We are starting to phase into a post-pandemic world, which has been great for all our health and safety. Mask mandates are starting to disappear, and the retail economy is starting to become busy once again. While this has been good for the overall economy, it has not translated exactly to the stock market. There are a couple reasons for this:
For starters, high multiple growth stocks that carried the market success over the past couple years, are starting to see pull backs. This is partially attributed to the rapid growth seen during the pandemic, that was unsustainable for a lot of these companies. Many of them are having to reset their growth estimates and targets, due to the fall in demand as we start to transition to a post-pandemic world.
Secondly, we have seen hyper-inflation numbers over the last 9 months that were 30-year highs. In January, used car prices were up 42% on a one-year trailing basis. Sharp rises in electricity costs and gas prices were at a rate that hadn’t been seen in 10 years. The amount of inflation we have seen is partially due to the amount of stimulus that was poured into the economy during the pandemic. Supply chain issues have also been a contributing factor as well.
To try and combat inflation, the Federal Reserve has responded by raising the federal funds rate, which is an interest rate used by banks to borrow with each other. By doing this, it creates an environment where other interest rates rise in conjunction, such as treasury rates, mortgage rates, individual loan interest rates. The reason the Fed does this is to try and slow the amount of borrowing/spending of consumers and cool the rising prices that are overheating the economy.
What does this mean for your investments? If you are an investor with a long-time horizon (+5 years), then we believe you have little to be concerned about. If you are a younger investor who is saving money for your future self, times of downturns and volatility in the market can be great opportunities to add to your portfolio and be investing at lower prices. It is the perfect example as to why many of you may be investing every month (or dollar cost averaging) into your portfolios right now. Downturns in markets can be scary, but I think this graphic is a great visual for young investors to get comfortable with.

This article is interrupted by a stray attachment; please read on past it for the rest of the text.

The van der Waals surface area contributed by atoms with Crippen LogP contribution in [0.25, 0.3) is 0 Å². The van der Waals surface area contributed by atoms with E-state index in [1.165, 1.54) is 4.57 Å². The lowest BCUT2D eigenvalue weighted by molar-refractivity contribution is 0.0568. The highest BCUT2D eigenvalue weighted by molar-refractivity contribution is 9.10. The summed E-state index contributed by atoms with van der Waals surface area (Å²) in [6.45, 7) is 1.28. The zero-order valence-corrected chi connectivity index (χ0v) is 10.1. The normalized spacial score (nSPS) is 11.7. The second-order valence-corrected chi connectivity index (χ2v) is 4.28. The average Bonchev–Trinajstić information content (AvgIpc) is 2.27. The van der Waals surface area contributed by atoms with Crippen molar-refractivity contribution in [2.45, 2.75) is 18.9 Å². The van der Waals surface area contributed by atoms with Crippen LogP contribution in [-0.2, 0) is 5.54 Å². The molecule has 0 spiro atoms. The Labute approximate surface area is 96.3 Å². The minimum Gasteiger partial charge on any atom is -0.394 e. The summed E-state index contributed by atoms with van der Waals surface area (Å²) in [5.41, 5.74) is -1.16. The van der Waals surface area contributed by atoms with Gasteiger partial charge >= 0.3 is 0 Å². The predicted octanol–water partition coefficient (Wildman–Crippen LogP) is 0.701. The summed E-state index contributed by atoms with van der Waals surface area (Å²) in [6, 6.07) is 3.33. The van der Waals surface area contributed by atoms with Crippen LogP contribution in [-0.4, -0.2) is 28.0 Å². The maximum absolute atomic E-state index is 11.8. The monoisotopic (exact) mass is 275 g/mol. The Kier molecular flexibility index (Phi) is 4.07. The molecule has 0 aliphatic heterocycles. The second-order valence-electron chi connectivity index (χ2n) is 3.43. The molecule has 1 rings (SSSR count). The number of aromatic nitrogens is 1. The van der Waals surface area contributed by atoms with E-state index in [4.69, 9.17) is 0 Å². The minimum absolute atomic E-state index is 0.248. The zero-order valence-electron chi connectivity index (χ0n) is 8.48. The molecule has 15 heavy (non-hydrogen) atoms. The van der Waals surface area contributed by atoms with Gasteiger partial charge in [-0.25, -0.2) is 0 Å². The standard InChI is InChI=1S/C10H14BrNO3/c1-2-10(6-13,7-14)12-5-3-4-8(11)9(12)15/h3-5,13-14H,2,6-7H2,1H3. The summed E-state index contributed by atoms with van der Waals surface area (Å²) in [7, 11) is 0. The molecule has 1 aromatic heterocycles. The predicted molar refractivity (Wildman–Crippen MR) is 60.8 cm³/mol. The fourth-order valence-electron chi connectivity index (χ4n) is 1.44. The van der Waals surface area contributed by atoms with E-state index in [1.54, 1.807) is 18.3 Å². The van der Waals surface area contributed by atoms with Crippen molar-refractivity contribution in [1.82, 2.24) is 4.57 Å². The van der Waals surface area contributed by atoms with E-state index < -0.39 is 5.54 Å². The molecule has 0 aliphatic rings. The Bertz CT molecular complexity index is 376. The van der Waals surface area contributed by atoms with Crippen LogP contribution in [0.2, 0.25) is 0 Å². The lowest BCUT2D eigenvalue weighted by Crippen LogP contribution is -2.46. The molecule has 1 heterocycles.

If you are an investor who has a shorter time horizon or may even be taking distributions, then this is not a time to panic, but a time to sit down and think about your risk comfort level. We believe that while there is a lot of uncertainty in the market right now, a lot of the concerns are priced in to the values of stocks and bonds already. Another thing to remember is short-term volatility is normal, but so are market recoveries. The table below shows the dates in which the S&P 500 has declined more than 10% and for how long those corrections lasted for:
In behavioral finance, the loss aversion theory states that investors feel much more strongly about losing money than they do gaining the same amount. For example, you would feel a greater level despair and concern if you lost $20, than the joy or excitement you’d feel if you found $20. Combining this with market recency bias can be something investors struggle with during times of uncertainty. Therefore, it is important to remember that staying calm and collected during difficult times will help you make rational decisions rather than emotional ones. Market environments like these are the best time for you evaluate your risk tolerance and make sure you are comfortable with the assets in your portfolio.
If you have questions or would like to talk more about your risk profile and how your portfolio is positioned, as always, please reach out.